Corporate Cannabis? Legal Marijuana Goes Legit
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Corporate Cannabis? Legal Marijuana Goes Legit
Posted by CN Staff on May 27, 2014 at 08:14:08 PT
By Robert W. Wood, Contributor
Source: Forbes
USA -- Americans could learn from Canada, as the New York Times explains in When Cannabis Goes Corporate. Canada’s free-for-all approach prompted complaints from police and local governments, so Canada adopted a regulated system for growth and sales. Enter Tweed Marijuana, one of the companies licensed to grow medical marijuana in Canada.The new rules allow prescription holders to buy from approved, large-scale, producers. More informal growing operations suffer. But the changes have spawned an industry of more legitimate producers with bigger business models. And that should mean more sales.
Canada expects to collect taxes on over 3.1 billion in annual sales. The figures stateside could be vastly better. In Washington State, where even recreational marijuana is now legal, the Liquor Control Board hired Prof. Mark Kleiman of UCLA to research the state’s marijuana market. He estimated Washington’s medical and illicit consumption generated approximately $1.2 billion in sales annually.Colorado too voted to legalize marijuana even for recreational use. Already, Colorado gets $2 million from marijuana taxes. And while there are rules in Colorado and Washington, both states seem well on their way to regulating and profiting from the industry. Medical use is far more prevalent, now numbering 20 legal medical marijuana states and D.C.Yet in the Feds’ view, regardless of state legality, marijuana is a controlled substance and illegal under federal law. As more states have clashed with federal law, this mismatch has become more contentious. The Department of Justice issued a response suggesting that it will lay off the raids and prosecutions.But the feds will lay off only if the states create “a tightly regulated market” with rules that address federal “enforcement priorities” such as preventing interstate smuggling, diversion to minors, and “adverse public health consequences.” Those phrases seem imbued with discretion. This memo to U.S. attorneys makes clear that the DOJ can still prosecute growers and sellers.To be sure, this is much bigger than a tax problem. And yet the tax problems of the industry are huge and are thought to be one of the industry’s major impediments. Section 280E of the tax code denies even legal dispensaries tax deductions. The main culprit is Congress, not the IRS. The IRS has said it has no choice but to enforce the tax code passed by Congress.How big is the industry’s problem? “The federal tax situation is the biggest threat to businesses and could push the entire industry underground,” the leading trade publication for the marijuana industry reported. One answer has been for dispensaries to deduct expenses from other businesses distinct from dispensing marijuana. If a dispensary sells marijuana and is in the separate business of care-giving, the care-giving expenses are deductible. If only 10% of the premises are used to dispense marijuana, most of the rent is deductible.Another idea is for marijuana sellers to operate as nonprofit social welfare organizations. That way Section 280E shouldn’t apply. The industry needs to operate more like other businesses. Sometimes such matters involve structural questions. To avoid trouble with the IRS, some claim that dispensaries should be organized as cooperatives or collectives.The Marijuana Tax Equity Act would end the federal prohibition on marijuana and allow it to be taxed. The bill would also impose an excise tax on cannabis sales and an annual occupational tax on workers in the growing field of legal marijuana.You can reach me at:  Wood This discussion is not intended as legal advice, and cannot be relied upon for any purpose without the services of a qualified professional.NYT: When Cannabis Goes Corporate: Forbes Magazine (US)Author: Robert W. Wood, ContributorPublished: May 27, 2014Copyright: 2014 Forbes Inc.Contact: readers forbes.comWebsite: Medical Marijuana Archives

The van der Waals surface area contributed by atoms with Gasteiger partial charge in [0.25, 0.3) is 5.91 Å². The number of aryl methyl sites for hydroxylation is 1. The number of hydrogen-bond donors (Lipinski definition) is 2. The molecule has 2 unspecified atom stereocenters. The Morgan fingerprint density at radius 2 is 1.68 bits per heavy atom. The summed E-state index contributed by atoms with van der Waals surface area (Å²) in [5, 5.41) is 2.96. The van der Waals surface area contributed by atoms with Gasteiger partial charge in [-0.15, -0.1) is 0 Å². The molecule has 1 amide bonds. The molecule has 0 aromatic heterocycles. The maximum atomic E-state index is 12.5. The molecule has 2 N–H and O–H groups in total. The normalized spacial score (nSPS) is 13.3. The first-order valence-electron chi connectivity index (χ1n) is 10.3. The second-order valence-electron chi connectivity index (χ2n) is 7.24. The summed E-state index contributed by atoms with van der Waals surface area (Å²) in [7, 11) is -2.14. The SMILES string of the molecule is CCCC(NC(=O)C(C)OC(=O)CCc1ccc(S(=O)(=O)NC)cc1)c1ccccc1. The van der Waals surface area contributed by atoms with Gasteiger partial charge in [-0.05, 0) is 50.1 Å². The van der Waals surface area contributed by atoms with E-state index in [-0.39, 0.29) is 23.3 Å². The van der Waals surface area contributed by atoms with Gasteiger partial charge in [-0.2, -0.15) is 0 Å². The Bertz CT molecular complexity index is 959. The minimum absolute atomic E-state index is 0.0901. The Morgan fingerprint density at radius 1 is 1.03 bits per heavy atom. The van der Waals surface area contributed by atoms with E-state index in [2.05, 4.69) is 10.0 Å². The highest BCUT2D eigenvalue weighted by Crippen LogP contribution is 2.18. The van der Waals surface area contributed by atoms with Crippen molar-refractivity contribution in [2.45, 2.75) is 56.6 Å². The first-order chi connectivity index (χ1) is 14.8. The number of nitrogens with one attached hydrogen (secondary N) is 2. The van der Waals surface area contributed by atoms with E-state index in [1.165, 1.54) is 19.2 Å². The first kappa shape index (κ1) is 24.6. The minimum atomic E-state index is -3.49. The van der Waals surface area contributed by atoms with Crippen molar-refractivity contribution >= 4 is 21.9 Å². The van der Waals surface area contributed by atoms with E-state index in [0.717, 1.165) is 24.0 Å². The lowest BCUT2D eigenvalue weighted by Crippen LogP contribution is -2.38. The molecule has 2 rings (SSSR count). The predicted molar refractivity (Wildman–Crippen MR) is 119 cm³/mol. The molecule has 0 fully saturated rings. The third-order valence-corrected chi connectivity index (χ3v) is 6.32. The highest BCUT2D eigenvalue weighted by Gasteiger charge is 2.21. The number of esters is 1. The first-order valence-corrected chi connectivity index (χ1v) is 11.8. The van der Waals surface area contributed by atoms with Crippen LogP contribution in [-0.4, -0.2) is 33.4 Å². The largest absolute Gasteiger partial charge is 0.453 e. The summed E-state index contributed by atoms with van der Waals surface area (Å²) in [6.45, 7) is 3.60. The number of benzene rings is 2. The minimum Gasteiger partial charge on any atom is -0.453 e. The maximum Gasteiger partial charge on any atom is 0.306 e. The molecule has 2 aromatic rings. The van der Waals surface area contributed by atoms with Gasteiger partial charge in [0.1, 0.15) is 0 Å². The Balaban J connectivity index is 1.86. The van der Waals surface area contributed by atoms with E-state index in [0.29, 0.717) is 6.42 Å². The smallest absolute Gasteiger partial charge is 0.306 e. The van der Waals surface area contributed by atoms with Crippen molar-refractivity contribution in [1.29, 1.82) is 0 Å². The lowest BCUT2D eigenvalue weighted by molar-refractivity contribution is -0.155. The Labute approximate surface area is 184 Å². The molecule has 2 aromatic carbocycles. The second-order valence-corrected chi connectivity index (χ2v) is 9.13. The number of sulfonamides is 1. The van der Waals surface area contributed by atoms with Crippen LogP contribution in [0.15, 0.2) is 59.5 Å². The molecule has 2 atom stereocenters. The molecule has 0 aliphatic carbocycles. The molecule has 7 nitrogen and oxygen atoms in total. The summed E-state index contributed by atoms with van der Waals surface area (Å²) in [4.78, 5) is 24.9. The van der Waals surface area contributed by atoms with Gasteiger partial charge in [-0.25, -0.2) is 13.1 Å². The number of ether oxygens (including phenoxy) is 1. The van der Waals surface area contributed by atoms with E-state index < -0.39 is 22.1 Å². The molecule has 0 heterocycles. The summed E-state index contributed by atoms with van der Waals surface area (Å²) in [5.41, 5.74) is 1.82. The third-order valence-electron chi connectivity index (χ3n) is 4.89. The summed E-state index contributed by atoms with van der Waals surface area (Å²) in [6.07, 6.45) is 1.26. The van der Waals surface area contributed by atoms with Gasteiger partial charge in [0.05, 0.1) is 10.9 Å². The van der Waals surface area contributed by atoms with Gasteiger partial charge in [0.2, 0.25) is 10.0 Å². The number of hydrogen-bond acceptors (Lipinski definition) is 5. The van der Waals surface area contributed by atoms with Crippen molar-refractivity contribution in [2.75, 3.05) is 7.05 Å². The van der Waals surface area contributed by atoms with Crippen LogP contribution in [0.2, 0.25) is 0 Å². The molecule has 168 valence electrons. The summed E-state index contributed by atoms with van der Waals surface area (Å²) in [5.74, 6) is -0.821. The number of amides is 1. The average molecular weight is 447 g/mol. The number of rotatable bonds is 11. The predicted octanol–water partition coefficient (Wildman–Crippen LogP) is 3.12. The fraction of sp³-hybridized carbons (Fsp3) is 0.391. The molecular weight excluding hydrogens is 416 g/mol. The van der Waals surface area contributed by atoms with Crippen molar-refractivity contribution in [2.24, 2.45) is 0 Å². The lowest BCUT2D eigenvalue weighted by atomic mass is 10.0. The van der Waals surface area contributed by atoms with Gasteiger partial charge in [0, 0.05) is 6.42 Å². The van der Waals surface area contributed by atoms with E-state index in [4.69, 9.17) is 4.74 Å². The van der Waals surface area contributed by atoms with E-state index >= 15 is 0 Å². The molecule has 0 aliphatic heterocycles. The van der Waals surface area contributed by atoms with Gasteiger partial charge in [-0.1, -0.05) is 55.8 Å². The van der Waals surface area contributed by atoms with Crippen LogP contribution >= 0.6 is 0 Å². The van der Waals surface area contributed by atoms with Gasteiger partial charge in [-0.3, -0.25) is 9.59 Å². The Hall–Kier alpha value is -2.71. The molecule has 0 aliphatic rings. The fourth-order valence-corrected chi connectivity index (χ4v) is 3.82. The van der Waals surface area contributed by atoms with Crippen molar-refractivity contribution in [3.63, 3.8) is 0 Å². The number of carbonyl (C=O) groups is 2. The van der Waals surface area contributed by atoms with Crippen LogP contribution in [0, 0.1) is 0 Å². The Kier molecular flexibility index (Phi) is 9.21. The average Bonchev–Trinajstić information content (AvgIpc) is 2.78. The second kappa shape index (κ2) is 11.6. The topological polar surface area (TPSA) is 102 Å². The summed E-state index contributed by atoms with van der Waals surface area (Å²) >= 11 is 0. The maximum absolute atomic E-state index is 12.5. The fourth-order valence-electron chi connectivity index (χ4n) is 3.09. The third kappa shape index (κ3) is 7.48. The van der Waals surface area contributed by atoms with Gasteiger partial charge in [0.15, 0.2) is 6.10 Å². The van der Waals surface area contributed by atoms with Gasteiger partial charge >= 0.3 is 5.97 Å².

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Comment #3 posted by MikeEEEEE on May 28, 2014 at 15:37:53 PT
schmeff, let us not forget the children
The toxins in food affect the children the most, because they are still in development stages. Many of them are being seen with autism and other problems.Politian's use the children all the time for their propaganda, but it's about time they actually started to care about them.
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Comment #2 posted by schmeff on May 28, 2014 at 10:09:55 PT
Cannabis Kills
Or it will if it becomes a corporate commodity.Corporate cannabis will become like corporate food: toxic. Why do you suppose there is such an explosion of diabetes, obesity, gluten sensitivities, immune disorders and food allergies? Twenty years ago I'd never even heard of gluten intolerance. Do you think it might have something to do with the GMOs, the fertilizers, the growth hormones, the pesticides, the antibiotics and other undisclosed poisons that the thirst for corporate greed and profits have injected into our food?If you are a friend of cannabis, one of your strongest mantras has always been, "Nobody ever died from cannabis." That will become a nostalgic truism of yesteryear if greed and the thirst for profits turns cannabis into a corporate commodity.
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Comment #1 posted by runruff on May 27, 2014 at 10:01:21 PT
Ya'll come now!
Let My People Grow is now a blog site and a Facebook community. Come share, it is for the cause. 'cause we love freedomcheers!
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